Virtuoso may have as many as a dozen General Managers spread around the world as the luxury travel network continues its momentum to grow, Senior Vice President of Global Operations, Michael Londregan has revealed to LATTE.
Last month’s Virtuoso Travel Week in Las Vegas provided the first opportunity for Virtuoso’s General Managers to come together face-to-face. As the world started its recovery from the pandemic last year, Virtuoso had already begun laying the foundations for expanding its reach into evolving luxury markets, building a network of regional offices headed up by a local GM reporting to Londregan.
Those executives include Fiona Dalton, Australia/New Zealand; Javier Arredondo, Latin America and Caribbean; Karen Joyce, Europe, Middle East and Africa (EMEA); Irene Lee, Asia and Úna O’Leary, Canada.
The strategy was focused on a ‘think local, act global’ mentality, which has witnessed Virtuoso’s global membership swing from being US top-heavy just a few years ago to now see international agencies account for 40% of the network’s footprint.
In May, Londregan forecast those numbers would likely swell to around “seven or eight” in the future, achieved by subdividing some of the current regions such as EMEA, Asia and Latin America. Fast-forward three months, and now LATTE can exclusively reveal Londregan expects the number of Virtuoso General Managers to more than double, with additional personnel flagged for the next 12 months.
Londregan said not every market is the same, so each GM is aware that “the more specific and personalised you make the value proposition for a market, the better it works.” For instance, the EMEA market is multiple regions and each is vastly different from the other and would require its own regional version if there was scale to grow.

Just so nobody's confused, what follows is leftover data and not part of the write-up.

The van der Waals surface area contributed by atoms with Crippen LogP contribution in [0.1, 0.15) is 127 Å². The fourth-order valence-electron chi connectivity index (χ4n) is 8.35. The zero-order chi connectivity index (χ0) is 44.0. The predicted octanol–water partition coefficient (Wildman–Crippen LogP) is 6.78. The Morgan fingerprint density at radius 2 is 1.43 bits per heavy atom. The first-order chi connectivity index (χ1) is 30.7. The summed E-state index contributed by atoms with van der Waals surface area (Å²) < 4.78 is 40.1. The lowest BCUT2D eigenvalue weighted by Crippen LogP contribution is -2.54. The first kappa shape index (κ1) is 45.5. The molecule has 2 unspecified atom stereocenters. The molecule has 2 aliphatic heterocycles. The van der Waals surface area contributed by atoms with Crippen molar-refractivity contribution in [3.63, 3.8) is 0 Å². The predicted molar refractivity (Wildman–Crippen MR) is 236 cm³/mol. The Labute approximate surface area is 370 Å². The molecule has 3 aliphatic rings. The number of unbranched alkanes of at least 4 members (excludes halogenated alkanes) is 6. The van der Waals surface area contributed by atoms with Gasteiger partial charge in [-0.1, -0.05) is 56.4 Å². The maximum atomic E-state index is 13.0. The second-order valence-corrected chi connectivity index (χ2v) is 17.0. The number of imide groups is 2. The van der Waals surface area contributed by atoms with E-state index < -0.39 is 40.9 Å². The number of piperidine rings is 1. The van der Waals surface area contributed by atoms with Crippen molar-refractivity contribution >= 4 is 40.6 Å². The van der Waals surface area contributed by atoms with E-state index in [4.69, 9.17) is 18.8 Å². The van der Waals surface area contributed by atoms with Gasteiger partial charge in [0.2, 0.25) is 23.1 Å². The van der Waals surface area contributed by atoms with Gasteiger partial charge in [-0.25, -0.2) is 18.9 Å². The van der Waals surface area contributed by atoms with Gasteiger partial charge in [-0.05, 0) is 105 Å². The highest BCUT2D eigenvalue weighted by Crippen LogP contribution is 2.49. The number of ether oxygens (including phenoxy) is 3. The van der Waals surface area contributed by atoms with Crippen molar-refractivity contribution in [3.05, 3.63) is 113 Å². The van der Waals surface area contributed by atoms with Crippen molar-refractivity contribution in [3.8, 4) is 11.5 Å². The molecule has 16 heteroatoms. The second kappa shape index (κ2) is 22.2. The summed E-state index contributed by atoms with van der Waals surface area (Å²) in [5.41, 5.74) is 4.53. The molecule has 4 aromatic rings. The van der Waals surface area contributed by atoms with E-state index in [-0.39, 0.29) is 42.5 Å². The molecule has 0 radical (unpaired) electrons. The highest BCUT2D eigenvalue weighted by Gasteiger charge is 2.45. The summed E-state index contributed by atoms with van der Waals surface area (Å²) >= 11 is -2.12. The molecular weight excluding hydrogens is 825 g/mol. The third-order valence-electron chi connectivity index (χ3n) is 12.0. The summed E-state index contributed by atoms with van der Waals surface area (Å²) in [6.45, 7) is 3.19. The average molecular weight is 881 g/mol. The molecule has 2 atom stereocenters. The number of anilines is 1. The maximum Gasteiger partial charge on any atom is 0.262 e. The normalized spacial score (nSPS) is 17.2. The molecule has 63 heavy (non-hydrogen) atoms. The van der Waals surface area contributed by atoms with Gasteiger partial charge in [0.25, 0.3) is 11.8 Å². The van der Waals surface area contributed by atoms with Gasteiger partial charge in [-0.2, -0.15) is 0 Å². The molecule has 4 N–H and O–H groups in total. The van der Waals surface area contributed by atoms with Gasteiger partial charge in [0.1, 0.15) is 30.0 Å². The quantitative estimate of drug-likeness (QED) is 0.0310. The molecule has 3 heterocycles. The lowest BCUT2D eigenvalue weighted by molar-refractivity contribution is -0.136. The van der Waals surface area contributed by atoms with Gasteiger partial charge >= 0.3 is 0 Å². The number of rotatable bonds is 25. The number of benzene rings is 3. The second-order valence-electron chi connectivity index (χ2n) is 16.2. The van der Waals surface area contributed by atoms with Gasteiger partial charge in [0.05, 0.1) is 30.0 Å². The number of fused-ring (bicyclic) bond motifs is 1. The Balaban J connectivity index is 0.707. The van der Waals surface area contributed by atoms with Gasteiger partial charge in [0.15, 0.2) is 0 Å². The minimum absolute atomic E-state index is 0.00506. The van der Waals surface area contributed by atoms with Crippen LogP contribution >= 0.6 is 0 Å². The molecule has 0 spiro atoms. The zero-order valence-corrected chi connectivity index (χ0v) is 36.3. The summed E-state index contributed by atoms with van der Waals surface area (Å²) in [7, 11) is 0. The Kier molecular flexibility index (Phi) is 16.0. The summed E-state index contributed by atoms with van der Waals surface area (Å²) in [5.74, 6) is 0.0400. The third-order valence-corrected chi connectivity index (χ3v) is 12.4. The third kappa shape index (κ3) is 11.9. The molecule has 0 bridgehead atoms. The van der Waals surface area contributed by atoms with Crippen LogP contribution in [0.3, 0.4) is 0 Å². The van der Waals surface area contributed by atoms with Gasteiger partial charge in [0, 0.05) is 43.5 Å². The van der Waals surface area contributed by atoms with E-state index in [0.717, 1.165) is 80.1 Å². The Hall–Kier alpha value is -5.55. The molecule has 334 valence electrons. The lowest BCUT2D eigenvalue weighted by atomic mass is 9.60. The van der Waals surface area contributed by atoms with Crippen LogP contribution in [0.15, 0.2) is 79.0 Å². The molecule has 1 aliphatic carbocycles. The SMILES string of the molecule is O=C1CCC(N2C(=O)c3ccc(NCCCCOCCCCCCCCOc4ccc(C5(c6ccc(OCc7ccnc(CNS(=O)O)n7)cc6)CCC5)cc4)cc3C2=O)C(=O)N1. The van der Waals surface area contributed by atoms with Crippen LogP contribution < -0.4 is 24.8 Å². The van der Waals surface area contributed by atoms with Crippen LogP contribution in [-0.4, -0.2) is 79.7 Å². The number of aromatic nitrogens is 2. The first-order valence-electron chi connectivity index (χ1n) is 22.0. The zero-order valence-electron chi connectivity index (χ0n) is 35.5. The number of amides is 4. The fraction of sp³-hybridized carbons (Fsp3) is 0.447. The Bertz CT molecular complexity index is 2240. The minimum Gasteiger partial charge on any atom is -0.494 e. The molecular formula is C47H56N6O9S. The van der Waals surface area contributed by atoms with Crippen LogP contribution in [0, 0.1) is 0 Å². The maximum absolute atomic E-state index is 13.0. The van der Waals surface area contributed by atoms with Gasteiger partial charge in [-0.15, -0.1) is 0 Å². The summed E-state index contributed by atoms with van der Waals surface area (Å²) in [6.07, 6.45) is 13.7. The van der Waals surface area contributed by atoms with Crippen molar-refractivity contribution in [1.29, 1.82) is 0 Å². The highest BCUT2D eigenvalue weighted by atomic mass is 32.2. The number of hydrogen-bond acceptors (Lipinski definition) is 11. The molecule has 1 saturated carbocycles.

“We have absolute goals and recognise that’s really three territories. We just need to develop the business to such a degree that it can carry the infrastructure to be personalised separately.”
Londregan said the same of Latin America, with that part of the world potentially able to be split as Central America and South America. Brazil is large enough that it could be a standalone region. Similarly, with Asia, he suspects over time that could be divided into Southeast and Northeast regions.
“We’ll see EMEA split, we’ll definitely see Latin America split and we may end up having 12 General Managers on the stage at next year’s Opening Ceremony,” he predicted.
“But there’s no point being a General Manager if there’s not enough scale to hold events, warrant marketing, or lack volume to create a sales force to conduct training.”
“My new job is to work out the algorithm of when is ‘enough enough’, and then decide how we put in place a similar structure to what we have around the world.”
Asked by LATTE if this expanded GM structure would be 5-10 years away, Londregan said he believes it will be far more imminent.
“I think in the next year we’ll see the regions start to split.
“I think in 2023, we’ll see some regions that are really becoming a little bit impractical to blob together.
“At Virtuoso, the whole idea is we treat things as individually and personalised as we can,” Londregan said.